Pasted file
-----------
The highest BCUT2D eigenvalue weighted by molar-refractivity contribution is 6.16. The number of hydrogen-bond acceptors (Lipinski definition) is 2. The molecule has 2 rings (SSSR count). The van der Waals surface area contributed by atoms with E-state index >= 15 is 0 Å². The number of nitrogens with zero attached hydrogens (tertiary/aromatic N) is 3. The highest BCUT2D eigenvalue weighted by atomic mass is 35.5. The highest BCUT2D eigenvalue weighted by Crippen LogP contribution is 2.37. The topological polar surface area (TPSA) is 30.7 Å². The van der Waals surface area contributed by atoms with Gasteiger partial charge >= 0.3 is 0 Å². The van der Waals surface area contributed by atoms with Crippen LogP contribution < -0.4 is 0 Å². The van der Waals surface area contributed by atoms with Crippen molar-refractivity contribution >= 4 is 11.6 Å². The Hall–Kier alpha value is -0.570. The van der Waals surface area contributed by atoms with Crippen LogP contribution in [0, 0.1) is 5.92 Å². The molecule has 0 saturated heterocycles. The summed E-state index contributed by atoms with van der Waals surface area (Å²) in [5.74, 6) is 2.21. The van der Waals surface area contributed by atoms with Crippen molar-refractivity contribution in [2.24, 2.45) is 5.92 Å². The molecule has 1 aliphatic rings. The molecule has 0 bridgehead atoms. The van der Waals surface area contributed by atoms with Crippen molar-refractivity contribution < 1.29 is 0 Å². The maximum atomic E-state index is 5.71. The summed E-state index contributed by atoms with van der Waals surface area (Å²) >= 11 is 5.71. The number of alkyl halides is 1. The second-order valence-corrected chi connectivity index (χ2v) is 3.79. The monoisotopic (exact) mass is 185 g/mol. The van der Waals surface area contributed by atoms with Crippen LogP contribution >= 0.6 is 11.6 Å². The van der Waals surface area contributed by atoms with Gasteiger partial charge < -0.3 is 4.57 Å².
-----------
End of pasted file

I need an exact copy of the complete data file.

The highest BCUT2D eigenvalue weighted by molar-refractivity contribution is 6.16. The number of hydrogen-bond acceptors (Lipinski definition) is 2. The molecule has 2 rings (SSSR count). The van der Waals surface area contributed by atoms with E-state index >= 15 is 0 Å². The number of nitrogens with zero attached hydrogens (tertiary/aromatic N) is 3. The highest BCUT2D eigenvalue weighted by atomic mass is 35.5. The highest BCUT2D eigenvalue weighted by Crippen LogP contribution is 2.37. The topological polar surface area (TPSA) is 30.7 Å². The van der Waals surface area contributed by atoms with Gasteiger partial charge >= 0.3 is 0 Å². The van der Waals surface area contributed by atoms with Crippen LogP contribution < -0.4 is 0 Å². The van der Waals surface area contributed by atoms with Crippen molar-refractivity contribution >= 4 is 11.6 Å². The Hall–Kier alpha value is -0.570. The van der Waals surface area contributed by atoms with Crippen LogP contribution in [0, 0.1) is 5.92 Å². The molecule has 0 saturated heterocycles. The summed E-state index contributed by atoms with van der Waals surface area (Å²) in [5.74, 6) is 2.21. The van der Waals surface area contributed by atoms with Crippen molar-refractivity contribution in [2.24, 2.45) is 5.92 Å². The molecule has 1 aliphatic rings. The molecule has 0 bridgehead atoms. The van der Waals surface area contributed by atoms with Crippen molar-refractivity contribution < 1.29 is 0 Å². The maximum atomic E-state index is 5.71. The summed E-state index contributed by atoms with van der Waals surface area (Å²) >= 11 is 5.71. The number of alkyl halides is 1. The second-order valence-corrected chi connectivity index (χ2v) is 3.79. The monoisotopic (exact) mass is 185 g/mol. The van der Waals surface area contributed by atoms with Crippen LogP contribution >= 0.6 is 11.6 Å². The van der Waals surface area contributed by atoms with Gasteiger partial charge < -0.3 is 4.57 Å².